Language has a genome, and Google is mapping it.
So many books, so little time. Nobody will ever be able to read them all, to distill their wisdom into an aggregate pool of knowledge that can be accessed at a moment’s notice.
But that’s not stopping Google from trying. The company is making available a new feature in Google Labs called Books Ngram Viewer that scans millions of books from 1600 to the present in English, French, German, Spanish, Russian and – perhaps most ambitiously – Chinese.
A word of warning: If you are at all a word geek, Ngram can be a bit of a time vortex. I was quickly lost in the task of investigating the decline of outmoded terms (“oriental”) and the rise of new ones (“hipster”), the disappearance and re-emergence of others (“geek”), the comparison of common words (“he” vs. “she” and “I” vs. “you”). For much deeper analysis of what can be mined from Ngram, the Guardian has a good overview.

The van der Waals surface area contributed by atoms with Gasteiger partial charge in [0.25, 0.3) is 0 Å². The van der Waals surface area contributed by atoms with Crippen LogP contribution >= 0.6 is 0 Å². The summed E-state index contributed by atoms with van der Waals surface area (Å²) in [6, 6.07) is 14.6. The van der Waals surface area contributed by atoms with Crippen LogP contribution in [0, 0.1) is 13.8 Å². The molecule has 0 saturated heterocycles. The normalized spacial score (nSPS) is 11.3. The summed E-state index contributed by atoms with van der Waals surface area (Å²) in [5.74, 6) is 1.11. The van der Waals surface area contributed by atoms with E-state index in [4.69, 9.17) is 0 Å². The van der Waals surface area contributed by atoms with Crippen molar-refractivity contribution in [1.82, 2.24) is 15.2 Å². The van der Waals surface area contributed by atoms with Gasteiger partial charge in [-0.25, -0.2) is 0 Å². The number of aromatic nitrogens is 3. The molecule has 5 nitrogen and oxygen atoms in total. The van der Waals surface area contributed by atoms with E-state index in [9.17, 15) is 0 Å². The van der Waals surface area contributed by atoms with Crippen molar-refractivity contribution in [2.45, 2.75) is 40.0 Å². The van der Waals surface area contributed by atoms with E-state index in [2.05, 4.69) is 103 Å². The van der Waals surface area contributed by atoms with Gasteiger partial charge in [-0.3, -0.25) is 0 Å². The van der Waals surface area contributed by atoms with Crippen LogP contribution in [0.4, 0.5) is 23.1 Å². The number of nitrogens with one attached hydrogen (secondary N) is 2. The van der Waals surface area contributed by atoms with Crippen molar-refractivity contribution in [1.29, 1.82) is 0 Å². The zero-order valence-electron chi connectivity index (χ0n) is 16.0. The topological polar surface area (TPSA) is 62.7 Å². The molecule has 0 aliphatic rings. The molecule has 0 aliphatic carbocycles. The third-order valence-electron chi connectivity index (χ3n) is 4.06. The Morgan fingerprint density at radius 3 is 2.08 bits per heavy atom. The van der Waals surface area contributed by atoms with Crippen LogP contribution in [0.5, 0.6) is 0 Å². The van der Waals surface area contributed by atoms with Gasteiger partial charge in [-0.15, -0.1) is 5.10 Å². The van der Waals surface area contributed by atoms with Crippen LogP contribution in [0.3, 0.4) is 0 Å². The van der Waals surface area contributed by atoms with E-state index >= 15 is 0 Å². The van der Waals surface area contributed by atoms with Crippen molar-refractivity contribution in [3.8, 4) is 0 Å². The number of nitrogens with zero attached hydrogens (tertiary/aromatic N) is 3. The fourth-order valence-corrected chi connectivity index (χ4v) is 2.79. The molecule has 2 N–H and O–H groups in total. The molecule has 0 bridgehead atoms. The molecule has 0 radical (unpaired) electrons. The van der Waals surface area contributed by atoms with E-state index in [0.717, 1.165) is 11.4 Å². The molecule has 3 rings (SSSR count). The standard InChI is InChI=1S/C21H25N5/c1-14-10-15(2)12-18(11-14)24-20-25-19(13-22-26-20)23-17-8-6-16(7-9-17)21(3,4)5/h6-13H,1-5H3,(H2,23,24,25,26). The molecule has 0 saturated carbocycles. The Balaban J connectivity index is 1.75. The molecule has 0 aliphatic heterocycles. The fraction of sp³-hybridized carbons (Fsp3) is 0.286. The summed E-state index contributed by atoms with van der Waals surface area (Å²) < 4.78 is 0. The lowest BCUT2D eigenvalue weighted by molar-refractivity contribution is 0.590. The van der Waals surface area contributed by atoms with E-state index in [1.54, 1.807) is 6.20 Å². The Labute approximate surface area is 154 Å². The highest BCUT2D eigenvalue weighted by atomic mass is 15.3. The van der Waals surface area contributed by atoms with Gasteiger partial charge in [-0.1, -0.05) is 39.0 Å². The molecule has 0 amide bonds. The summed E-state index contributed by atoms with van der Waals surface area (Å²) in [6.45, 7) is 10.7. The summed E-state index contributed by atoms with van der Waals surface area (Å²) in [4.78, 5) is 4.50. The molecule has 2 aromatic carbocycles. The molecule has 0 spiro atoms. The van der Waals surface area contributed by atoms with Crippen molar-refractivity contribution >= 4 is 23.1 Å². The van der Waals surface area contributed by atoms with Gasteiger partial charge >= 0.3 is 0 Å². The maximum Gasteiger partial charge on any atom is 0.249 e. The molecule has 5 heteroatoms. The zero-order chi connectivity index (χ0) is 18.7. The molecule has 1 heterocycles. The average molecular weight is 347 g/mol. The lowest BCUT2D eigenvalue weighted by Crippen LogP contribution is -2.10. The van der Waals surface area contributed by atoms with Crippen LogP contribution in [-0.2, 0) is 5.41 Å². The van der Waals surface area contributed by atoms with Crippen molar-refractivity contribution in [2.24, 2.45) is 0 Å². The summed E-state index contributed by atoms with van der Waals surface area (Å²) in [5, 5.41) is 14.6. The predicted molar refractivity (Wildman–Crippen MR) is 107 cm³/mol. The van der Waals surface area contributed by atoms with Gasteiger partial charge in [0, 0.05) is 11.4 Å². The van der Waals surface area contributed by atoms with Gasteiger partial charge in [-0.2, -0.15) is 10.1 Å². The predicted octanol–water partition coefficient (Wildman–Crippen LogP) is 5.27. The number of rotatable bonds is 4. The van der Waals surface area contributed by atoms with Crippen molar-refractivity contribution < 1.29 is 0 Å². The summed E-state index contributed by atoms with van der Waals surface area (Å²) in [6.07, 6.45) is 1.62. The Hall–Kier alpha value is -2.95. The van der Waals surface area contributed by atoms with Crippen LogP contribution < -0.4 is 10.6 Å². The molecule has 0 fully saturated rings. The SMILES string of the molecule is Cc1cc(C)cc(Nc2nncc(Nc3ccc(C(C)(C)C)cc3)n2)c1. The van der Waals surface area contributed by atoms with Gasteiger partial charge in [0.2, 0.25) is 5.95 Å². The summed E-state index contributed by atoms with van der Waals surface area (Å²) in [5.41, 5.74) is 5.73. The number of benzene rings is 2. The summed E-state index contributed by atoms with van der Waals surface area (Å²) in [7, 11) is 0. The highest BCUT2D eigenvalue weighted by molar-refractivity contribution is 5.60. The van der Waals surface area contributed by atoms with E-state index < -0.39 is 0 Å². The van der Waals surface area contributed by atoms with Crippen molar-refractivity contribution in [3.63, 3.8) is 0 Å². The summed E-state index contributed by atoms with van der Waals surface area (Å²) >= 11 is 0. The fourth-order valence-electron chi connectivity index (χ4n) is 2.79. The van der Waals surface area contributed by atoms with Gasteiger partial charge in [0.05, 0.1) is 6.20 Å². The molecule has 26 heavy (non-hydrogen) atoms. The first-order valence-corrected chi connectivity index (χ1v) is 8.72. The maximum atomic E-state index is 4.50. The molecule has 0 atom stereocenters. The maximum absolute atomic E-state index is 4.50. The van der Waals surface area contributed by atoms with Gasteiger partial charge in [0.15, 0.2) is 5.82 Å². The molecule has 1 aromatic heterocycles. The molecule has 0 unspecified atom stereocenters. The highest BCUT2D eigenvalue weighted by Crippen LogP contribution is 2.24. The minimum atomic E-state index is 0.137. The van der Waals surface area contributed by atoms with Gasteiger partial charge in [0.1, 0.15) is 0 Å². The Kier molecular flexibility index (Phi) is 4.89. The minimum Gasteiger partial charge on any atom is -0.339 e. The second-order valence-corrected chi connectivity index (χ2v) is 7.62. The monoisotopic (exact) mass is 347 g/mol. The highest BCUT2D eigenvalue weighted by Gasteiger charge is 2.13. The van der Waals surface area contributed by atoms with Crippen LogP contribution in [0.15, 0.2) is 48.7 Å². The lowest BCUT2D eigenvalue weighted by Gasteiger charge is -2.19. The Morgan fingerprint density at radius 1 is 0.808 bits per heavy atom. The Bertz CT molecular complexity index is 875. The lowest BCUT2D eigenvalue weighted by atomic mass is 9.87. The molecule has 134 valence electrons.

Google estimates that there are 129,864,880 unique books in the world, and counting. To correct the imbalance in the number of published books in, say, the 17th century and the 20th century, Google normalized the books by sampling 6,000 per year.
Ngram – a term borrowed from the fields of artificial intelligence and genome sequencing – is more than a word toy. It does for 500 years worth of books what Google Trends does for a few decades of web pages – track the usage of words, phrases and ideas. It also adds weight to Google’s insistence that its primary interest in scanning published books and housing their text on its servers wasn’t to drive publishers out of business, but to pursue its self-appointed mandate to organize all the world’s information.
Whether Ngram will easy any discomfort among publishers about working with Google remains to be seen. In the meantime, Google will work out kinks that remain in Ngram. As the company points out, the word “Internet” seems to appear intermittently in previous centuries, not because of time-traveling engineers but because of character-recognition errors.
Intriguingly, the company claims there is one usage of the word “Internet” before 1950. Try finding it without Google’s assistance and you’ll see how far the company’s technology has insinuated itself into our understanding of the world.